…. Mr Blackburn emphasised that what “controls” is the nature of the contractual relationship between the parties and how the invention was made; and that the critical fact is whether the contract specifically required the invention to be made. In the present case, I have found that Pharma Chemie was not engaged by Intervet Inc to develop a soft chew dosage form; it was engaged, rather, to incorporate Intervet Inc’s active ingredients into a formulation, using Pharma Chemie’s soft chew technology (see [89] above). Further, I have found that the Manufacturing and Supply Agreement referred to in Ms Marsh’s letter dated 16 September 2003 related to the development projects referred to in these reasons as the Horse Project and the Dog Project (see [75] above). It appears from the 16 September 2003 letter that the agreement contained (in paragraphs 1.4 and 9.3) express provisions relating to the assignment of intellectual property rights to Intervet Inc subject to prescribed conditions. In light of these express provisions, there is no room to imply a term (in this or any other agreement relating to the Horse Project or the Dog Project) requiring Pharma Chemie to assign to Intervet Inc any invention resulting from the projects. I have also found above that there was no response to the 16 September 2003 letter (see [80] above). If Intervet Inc had had a basis to contend that, contrary to the propositions set out in the letter, it acquired rights to an invention under the Manufacturing and Supply Agreement (or any other agreement) it is likely that it would have responded. This provides further support for the proposition that a term is not to be implied in the Manufacturing and Supply Agreement or any other agreement to the effect that Pharma Chemie was required to assign to Intervet Inc any invention resulting from the projects.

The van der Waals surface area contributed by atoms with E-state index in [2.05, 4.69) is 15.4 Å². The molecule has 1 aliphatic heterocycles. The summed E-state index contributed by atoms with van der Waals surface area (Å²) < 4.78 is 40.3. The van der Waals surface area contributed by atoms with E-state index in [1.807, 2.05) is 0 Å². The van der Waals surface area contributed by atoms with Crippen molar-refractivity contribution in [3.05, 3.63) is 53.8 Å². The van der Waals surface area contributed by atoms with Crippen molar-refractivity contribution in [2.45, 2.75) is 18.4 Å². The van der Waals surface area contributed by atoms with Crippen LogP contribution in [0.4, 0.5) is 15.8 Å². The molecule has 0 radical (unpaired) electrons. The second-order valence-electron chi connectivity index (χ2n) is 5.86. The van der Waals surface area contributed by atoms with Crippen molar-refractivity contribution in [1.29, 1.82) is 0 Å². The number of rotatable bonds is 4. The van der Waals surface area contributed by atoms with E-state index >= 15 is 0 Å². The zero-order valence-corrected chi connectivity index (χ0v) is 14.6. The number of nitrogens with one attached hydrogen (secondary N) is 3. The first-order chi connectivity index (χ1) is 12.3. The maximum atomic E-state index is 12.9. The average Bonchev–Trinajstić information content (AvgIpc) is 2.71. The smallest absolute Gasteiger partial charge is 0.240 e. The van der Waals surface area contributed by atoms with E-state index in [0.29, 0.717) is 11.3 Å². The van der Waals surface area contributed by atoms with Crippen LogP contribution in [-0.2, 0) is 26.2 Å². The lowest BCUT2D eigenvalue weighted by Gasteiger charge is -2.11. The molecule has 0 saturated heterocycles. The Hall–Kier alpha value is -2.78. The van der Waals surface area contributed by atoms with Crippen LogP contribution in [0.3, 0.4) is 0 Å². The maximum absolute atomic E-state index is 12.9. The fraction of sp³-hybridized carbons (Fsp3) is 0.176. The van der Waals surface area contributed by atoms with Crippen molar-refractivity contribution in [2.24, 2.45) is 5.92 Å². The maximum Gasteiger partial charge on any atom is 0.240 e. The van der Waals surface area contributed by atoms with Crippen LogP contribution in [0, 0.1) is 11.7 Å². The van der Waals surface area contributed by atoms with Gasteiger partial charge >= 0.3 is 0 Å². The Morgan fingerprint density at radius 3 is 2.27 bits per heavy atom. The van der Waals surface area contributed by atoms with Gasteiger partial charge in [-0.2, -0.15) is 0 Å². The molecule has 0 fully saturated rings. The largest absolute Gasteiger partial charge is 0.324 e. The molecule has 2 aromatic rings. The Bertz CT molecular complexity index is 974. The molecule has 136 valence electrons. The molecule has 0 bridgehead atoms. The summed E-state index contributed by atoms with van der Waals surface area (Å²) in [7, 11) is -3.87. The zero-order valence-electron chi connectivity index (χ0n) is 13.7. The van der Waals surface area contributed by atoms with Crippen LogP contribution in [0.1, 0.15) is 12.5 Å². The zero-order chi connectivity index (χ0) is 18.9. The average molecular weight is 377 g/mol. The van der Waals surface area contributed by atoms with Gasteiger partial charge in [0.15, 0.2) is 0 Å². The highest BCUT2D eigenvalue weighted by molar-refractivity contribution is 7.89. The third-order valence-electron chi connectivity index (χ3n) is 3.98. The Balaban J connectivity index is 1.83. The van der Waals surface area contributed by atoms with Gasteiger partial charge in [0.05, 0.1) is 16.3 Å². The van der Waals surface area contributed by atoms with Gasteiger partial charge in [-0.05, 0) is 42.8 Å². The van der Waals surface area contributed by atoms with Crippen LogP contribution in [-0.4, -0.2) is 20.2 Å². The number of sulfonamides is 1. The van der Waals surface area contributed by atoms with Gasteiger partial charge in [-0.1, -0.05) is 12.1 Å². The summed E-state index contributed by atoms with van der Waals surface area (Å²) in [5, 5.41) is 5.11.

Accordingly, although the “hired to invent” doctrine could apply in principle, it did not apply on the facts.